Spring Statement 2018
On the whole this was a relatively low key statement in respect of employment law as the government probably have a focus on proposals they have accepted and will take forward from the Taylor Review (their response to the consultation came out in February) .
However, there are changes to the taxation of termination payments which can be broken down as follows:
Firstly, to confirm, not all monies paid to an employee under a settlement agreement are tax free.
Currently, If the employer has the right under a contract of employment to make a payment in lieu of notice (PILON) – paying the employee their notice pay and requiring them not to return to work – those payments are subject to PAYE income tax and national insurance contributions in the usual fashion.
What if there isn’t a PILON clause in the contract? If this is the case then the payments up to now have been viewed as a compensation for breach of the employment contract (i.e. not allowing the employee to work their notice) and paid without it attracting national insurance and income tax deductions.
From April 2018 – all payments made in lieu of notice shall be subject to income tax and national insurance contributions.
The other point to note is that from April 2018 where there are bonuses which the employee would have received during the period relevant to their notice period had they not had their employment terminated (i.e. end of financial year bonus for achieving turnover targets), income tax and national insurance contributions will be deducted from those payments.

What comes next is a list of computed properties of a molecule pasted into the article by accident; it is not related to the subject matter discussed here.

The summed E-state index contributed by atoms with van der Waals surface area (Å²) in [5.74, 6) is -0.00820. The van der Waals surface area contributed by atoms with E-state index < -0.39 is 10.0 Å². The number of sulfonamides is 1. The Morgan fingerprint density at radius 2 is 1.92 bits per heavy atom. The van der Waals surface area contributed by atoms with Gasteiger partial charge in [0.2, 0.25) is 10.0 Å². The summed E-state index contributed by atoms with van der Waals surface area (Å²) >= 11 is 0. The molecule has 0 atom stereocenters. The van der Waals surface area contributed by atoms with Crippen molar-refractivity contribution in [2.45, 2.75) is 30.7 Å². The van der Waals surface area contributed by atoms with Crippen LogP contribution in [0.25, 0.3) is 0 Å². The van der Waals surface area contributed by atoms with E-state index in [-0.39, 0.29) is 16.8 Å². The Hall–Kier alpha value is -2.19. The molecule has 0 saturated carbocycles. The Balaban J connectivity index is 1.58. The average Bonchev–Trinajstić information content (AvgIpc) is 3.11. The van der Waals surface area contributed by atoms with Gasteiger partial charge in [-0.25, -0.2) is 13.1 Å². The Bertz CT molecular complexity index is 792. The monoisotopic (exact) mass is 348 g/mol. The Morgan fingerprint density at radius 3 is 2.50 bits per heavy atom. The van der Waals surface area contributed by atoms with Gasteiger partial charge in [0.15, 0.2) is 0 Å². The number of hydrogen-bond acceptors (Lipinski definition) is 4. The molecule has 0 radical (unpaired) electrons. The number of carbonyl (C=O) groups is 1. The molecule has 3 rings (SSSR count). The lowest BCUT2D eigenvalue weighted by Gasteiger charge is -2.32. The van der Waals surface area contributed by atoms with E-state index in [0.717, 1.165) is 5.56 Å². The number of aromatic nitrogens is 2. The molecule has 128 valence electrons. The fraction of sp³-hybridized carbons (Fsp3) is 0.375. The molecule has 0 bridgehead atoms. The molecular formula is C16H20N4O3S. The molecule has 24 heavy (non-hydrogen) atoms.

Awards made at an Employment Tribunal will continue to have the £30,000 tax free allowance for compensation awarded for redundancy payments or other payments due under the contract or for unfair dismissal.
At present, where there is a termination payment made in excess of £30,000 then the amount over and above that amount will be subject to income tax but not national insurance contributions for employee or employer.
From April 2018, after the change being floated for some time, the balance over £30,000 will now be subject to employer national insurance contributions.
This does not apply to employee contributions/deductions, the balance remains tax free for them.
The Government have chosen not to increase the £30,000 tax free threshold of tax freepayment despite inflation over the past 30 years.
The government have provided clarification on the issue of payments made specifically for injury to feelings. From April 2018, payments for injury to feelings will be exempt but only if:
- The damages awarded relate to a psychiatric injury; or
- A medical condition that is recognised.
Where the Employer makes a contribution to the employee’s solicitors in respect of legal fees for obtaining legal advice on a settlement agreement – this payment remains exempt from income tax and national insurance contributions.